The words of Treasury Minister, Deputy Ian Gorst, are revealing. He said: “…the reality is, when you increase government expenditure…you tend to employ people.” There’s the story of the last 20 years, in one masterly piece of understatement.
He was commenting after the latest figures showed that the number employed by the public sector continues to go up and up – by more than a thousand since 2018 (7,012 to 8,127) – and with more of those islanders earning in the top wage bands.
Remember, that period covers Charlie Parker’s ‘change train’ which was supposed to railroad efficiency and effectiveness into the public sector, but only ended up leaving blood on the tracks.
Deputy Gorst, of course, carefully implies the growth is related to health spending - although we’ll be asking for the breakdown, as some might argue ‘support’ roles also seem to be the must-have ministerial accessory.
But setting that to one side, the point for many islanders is this. Even if we do focus on health, no one can have missed the litany of reports deeply criticising certain aspects (culture, facilities, structure, outcomes in mental health) of that service. For the avoidance of doubt this isn’t a criticism in any way of the individuals involved - we’re lucky to have them.
Pictured: the official table showing headcount in the public sector.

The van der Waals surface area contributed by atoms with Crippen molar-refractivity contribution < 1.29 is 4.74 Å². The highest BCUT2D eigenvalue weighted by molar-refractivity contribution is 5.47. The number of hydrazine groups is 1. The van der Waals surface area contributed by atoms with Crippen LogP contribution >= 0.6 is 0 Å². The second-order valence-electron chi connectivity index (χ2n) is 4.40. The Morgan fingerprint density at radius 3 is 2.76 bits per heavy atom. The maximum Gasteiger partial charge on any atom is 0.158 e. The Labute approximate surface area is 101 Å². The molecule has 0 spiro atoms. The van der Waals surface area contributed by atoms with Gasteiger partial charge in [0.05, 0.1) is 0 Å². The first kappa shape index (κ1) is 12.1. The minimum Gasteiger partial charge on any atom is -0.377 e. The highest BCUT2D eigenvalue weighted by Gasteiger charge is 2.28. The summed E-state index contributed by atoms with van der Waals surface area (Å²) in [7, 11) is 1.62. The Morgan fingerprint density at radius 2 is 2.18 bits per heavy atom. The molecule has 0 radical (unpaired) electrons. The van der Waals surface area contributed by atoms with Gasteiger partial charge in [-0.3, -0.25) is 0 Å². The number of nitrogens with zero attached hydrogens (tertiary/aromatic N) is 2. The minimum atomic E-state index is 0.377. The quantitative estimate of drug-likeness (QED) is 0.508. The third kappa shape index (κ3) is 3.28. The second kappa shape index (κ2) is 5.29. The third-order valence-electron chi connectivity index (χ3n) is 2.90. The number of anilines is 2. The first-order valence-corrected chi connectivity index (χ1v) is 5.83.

In response to those deeply poor reports, the government allocates more money. Of course it does. As Deputy Gorst says, that means more people; which means the wage bill goes up. But the poor reports continue almost annually, meaning so does the recruitment, and so does the spending.
And that impacts the private sector too - in an excruciatingly tight employment market, the heavy-weight prize fight between business and the government for staff forces up wages, which forces up prices to pay them - so the local pound just gets spread ever thinner.
Many people might be happy to pay more, if services were improving. Are they?
Do we get a better health service from the government today, than we did ten or twenty years ago? Technology has improved, treatments have jumped forward, and so have many outcomes. But the critical reports, and negative feedback continue, we hear it daily.
Given the public sector is bigger, and more expensive than it ever has been before - and if the government is truly the servant of the people - is it actually delivering a better service for the people it serves?
And that’s where the very simple covenant at the heart of our relationship with government can fracture. The contract, social or otherwise, is breached. We, willingly (in the most part), pay taxes, charges and fees in return for important, and often essential, services being well delivered, in an efficient way, on our behalf.
But what happens if the perception, continually reinforced by official reviews, is that the service isn’t being delivered as well as it should be?
And that meaningful, positive, change is a slow train coming.
More problems, being resolved with more spending, which drives up more costs, and creates more problems. Repeat.
It does beg the question as to where that journey is leading - and who has the courage and ability to really change the direction.